Lean Busy vs Ignorant Overload Bliss

One of the biggest challenges of a Lean Transformation is to create the ‘Vision of Excellence’; what should we aim to achieve over the coming years, what is possible?

This is often problematic because the majority of people in the organisation ‘don’t know what they don’t know’; that is, they haven’t seen what truly Operationally excellent companies look like, and hence cannot envision what the size of their opportunity really is.

A great way of seeing what world class looks like is through the attendance of best practice visits to operationally excellent companies on what are called Kaikaku experiences.

The complementary approaches of Kaizen and Kaikaku


The Kaikaku experience

Kaikaku is the Japanese word for breakthrough improvement, and is complementary to Kaizen, and therefore the term ‘Kaikaku Experience’ is used to highlight that the visits to these world-class organisations is intended to open the eyes of the participants, providing them with a ‘Eureka moment’ of inspiration that they can use to create a truly ambitious vision for their own organisation’s Lean journey.

It’s important to note that these visits are not conventional benchmarking visits and are not ‘industrial tourism’, but instead are curated, deep learning events that are intended to be highly impactful on the attendees.

However, whilst the participants are resoundingly positive about their experience, one consistent feedback that I receive from many of them, especially those to Toyota sites, is that they are impressed but;

“I wouldn’t want to work there”

When this is probed further, the underlying reason is that they observe team members who appear to be constantly busy and they often comment that the work must be tiring and monotonous, with the team members working to the cadence of their standard work, whether operator, support staff or managerial, all aligned to the Takt time of the customer demand.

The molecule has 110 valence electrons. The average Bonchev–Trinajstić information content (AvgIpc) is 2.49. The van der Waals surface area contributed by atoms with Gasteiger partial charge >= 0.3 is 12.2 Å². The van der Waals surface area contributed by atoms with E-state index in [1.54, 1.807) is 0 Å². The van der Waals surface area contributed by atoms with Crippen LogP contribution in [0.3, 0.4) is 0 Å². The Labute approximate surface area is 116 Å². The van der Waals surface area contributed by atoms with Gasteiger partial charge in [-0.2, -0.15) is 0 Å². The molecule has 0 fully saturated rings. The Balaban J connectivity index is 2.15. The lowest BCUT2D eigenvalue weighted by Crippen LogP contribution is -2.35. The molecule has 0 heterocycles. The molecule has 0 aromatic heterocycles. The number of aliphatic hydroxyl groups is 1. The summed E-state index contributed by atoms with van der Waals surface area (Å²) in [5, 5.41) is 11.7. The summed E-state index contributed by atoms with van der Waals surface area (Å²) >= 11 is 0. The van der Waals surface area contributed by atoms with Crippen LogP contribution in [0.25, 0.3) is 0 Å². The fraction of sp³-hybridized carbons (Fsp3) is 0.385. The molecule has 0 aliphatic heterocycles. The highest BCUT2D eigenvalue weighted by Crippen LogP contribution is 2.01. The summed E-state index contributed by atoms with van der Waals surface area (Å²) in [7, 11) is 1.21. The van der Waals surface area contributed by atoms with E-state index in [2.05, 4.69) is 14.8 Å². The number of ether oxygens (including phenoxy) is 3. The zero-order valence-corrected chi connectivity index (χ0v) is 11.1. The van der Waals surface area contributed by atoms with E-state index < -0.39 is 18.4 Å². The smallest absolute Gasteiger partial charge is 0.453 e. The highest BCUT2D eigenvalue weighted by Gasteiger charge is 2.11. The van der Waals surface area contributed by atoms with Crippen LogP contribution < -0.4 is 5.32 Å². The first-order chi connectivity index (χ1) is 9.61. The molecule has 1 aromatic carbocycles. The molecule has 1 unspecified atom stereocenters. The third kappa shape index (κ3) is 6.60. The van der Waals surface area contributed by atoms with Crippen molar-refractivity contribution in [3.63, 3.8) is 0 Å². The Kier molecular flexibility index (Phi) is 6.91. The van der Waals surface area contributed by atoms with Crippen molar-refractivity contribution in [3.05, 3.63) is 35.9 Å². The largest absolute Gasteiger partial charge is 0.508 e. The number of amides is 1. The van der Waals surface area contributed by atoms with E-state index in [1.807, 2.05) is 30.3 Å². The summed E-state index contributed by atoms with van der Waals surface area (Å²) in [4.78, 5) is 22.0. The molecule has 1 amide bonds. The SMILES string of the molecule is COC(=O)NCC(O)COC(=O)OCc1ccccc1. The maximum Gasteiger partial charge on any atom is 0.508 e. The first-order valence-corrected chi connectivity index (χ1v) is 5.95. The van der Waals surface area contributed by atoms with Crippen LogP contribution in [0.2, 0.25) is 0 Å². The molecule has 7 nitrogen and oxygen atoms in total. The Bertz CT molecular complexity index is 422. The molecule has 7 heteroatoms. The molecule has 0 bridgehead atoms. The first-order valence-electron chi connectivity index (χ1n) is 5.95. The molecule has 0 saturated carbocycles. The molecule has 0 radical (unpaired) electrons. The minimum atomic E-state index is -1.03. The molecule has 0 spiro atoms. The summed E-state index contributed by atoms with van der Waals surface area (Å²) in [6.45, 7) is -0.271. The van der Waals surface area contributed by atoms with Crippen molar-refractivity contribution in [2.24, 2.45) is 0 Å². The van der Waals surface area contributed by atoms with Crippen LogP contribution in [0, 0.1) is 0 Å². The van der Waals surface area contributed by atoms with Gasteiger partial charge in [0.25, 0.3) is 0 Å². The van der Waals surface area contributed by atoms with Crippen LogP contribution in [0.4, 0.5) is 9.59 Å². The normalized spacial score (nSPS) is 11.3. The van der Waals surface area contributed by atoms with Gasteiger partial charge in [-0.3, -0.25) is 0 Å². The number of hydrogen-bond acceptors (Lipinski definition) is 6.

Ignorance is bliss

Nevertheless, over my many years of practising Lean Leadership, and studying many world class organisations, I have come to the conclusion that the real issue is that Lean organisations ‘Make Problems Visible’, the problem in this case being that, to be a World Class organisation, it takes focussed, deliberate and consistent effort to meet your customers’ Sustainability, Innovation, Quality, Cost and Delivery requirements.

In those organisations that are operationally excellent, the magnitude of the task, and the way that it is solved, is blatantly obvious to all and their people are trained and engaged in being up to the task. Just like a top performing sports team, they know that it takes training, hard-work, persistence and innovation (Kaizen) to succeed, and all of them understand their ‘field position’ in the team’s success.

“To be a World Class organisation, it takes focussed, deliberate and consistent effort to meet your customers’ Sustainability, Innovation, Quality, Cost and Delivery requirements.”

Contrast that with a traditionally managed organisation, where processes are loose and ambiguous, standards weakly applied, and competence development poor. In those organisations, the solution to the problem of meeting their customers’ needs is not so obvious, and people have much more perceived autonomy to do the job at their own pace. However, the irony is that, when I discuss the biggest issues that people have in traditional organisations, it is their overload: Long hours, stress, too many meetings to attend, constantly dealing with recurring problems. The very symptoms that they perceive to exist in Lean organisations are the very symptoms that they acutely suffer from in their own organisation.